Zehra F.K. Arat was invited by the editors of the Georgetown Journal of Foreign Affairs to write an assessment of the protests that took place at Bogazici University in Turkey. Her contribution entitled “Contextualizing Erdogan’s Attacks on Bogazici University” was published last month. Dr. Arat also participated at the Annual Convention of the American Political Science Association, where she presented two papers: (1) “Problems with Tolerance” and (2) “Rights Beyond Words: Mapping Human Rights Scholar-Organization Partnerships” (co-authored with Shareen Hertel), Dr. Arat also joined a roundtable at the convention titled “Innovations in Teaching Human Rights: Roundtable Honoring Dr. Bethany Barratt.”
Dr. Arat was invited by the Philippine-Middle East Studies Association and the Asian Center at the University of the Philippines to deliver a webinar talk on October 20, 2021 entitled “A Century of Struggle: Women’s Movements and Rights in Turkey,” On September 28, 2021, she was featured on the ISA’s Global Conversations Series panel, “Women and Girls’ Security, Agency and Right Beyond the Current Afghan Crisis,”
Shareen Hertel and her colleagues in the Engineering for Human Rights Initiative hosted a public webinar on October 14, 2021 on “Climate Change Research & Policy Updates in Connecticut: Strategies for Promoting Equity in Inclusion.” As part of the webinar, panelists explored ways to increase equitable public engagement with both the Governor’s Council on Climate Change and the Long Island Sound Study. The webinar featured faculty from UConn’s departments of Political Science, Geography, Engineering, and Marine Sciences, along with a UConn alumna (Denise M. Savageau ‘85 (CLAS)) who has been active in related policy efforts.
Additionally, Dr. Hertel and Prakash Kashwan (co-directors of the Economic & Social Rights Program at UConn’s Human Rights Institute) will host the 2021 Annual Economic & Social Rights Public Lecture on November 18, 2021. The lecture features Harvard University Kennedy School of Government Professor Sushma Raman addressing themes related to “Safeguarding Human Rights Amidst Technological Change: Promises and Risk.”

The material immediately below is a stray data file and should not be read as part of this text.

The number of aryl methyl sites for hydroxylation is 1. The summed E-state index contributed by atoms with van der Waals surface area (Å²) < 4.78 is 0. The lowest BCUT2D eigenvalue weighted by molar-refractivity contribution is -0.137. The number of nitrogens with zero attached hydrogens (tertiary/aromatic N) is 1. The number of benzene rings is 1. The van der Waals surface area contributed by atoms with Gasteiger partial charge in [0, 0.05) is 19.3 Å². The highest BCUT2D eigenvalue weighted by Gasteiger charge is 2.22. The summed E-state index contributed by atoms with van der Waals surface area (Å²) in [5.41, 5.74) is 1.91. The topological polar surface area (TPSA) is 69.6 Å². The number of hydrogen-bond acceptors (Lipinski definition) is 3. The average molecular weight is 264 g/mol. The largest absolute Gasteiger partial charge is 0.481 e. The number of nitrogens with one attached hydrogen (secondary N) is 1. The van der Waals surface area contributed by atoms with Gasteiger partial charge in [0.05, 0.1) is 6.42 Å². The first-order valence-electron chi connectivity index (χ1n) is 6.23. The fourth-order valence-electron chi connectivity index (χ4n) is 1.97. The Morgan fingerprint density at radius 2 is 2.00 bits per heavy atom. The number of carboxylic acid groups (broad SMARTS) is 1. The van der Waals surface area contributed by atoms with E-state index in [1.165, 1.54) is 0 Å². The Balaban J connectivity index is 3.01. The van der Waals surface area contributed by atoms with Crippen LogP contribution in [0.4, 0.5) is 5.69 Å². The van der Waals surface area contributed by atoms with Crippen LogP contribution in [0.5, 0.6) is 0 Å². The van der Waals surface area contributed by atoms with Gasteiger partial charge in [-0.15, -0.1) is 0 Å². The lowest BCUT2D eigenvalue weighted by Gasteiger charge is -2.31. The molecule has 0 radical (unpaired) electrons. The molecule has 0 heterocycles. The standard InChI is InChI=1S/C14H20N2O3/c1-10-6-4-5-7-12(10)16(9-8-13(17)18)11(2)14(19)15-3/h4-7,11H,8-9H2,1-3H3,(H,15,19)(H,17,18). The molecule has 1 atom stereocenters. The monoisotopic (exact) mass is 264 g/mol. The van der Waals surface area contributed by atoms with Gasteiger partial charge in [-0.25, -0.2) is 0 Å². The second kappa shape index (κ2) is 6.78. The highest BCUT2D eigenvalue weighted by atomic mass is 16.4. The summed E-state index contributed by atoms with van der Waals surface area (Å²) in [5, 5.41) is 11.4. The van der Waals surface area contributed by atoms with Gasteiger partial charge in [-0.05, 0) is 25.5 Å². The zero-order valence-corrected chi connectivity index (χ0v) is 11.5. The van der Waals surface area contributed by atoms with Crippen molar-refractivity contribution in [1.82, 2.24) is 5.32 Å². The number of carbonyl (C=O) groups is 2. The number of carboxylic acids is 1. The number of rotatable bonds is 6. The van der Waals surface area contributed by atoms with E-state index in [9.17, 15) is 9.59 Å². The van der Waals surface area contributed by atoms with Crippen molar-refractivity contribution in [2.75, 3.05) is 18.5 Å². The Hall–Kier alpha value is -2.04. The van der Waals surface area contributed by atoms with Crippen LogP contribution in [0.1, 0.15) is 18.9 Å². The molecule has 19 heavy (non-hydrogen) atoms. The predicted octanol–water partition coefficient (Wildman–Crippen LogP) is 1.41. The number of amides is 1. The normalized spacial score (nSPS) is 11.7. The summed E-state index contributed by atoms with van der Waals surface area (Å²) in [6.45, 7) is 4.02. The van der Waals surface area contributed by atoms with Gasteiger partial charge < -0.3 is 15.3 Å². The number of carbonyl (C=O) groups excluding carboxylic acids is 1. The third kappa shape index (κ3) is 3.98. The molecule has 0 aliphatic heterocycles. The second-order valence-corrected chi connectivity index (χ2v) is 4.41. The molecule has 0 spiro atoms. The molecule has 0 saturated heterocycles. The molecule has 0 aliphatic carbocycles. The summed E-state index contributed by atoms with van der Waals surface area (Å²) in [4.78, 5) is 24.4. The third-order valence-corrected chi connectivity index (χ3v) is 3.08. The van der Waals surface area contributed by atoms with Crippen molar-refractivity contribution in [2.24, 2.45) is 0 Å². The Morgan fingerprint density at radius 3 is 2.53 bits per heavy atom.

In the wake of President Biden’s visit to UConn, Prakash Kashwan was quoted in an October 15 UConn Today article entitled “Biden Visit Emphasizes Intersection of Human Rights Scholarship, Activism, and Policy Making.” According to Dr. Kashwan, the president’s visit highlighted numerous important challenges, and universities like UConn are “an important bridge between the research and education of the next generation of leaders and scholars.”
Dr. Kashwan also led an international research collaborative on “Fossil Nationalism or Climate Nationalism” which was awarded a $35,000 grant from the Climate Social Science Network of Brown University. He was quoted in Yahoo News concerning the ongoing debates on global climate negotiations. And Dr. Kashwan gave talks and interacted with faculty and students in Ithaca, New York, last month. At Ithaca College, he participated in a Webinar Conversation with Jake Brenner, Chair of Environmental Studies and Sciences on October 26, 2021; at Cornell University, he addressed the Perspectives in Global Development Seminar Series on October 27, 2021 where he discussed “Pathways to an anti-racist and regenerative environmentalism in an age of intersecting crises.”
Finally, Dr. Kashwan has published an article with Jesse Ribot entitled “Violent Silence: The Erasure of History and Justice in Global Climate Policy” in Current History; and with several co-authors he published an article on “The Dangers of Mainstreaming Solar Geoengineering: A Critique of the National Academies Report. Environmental Politics” in Environmental Politics.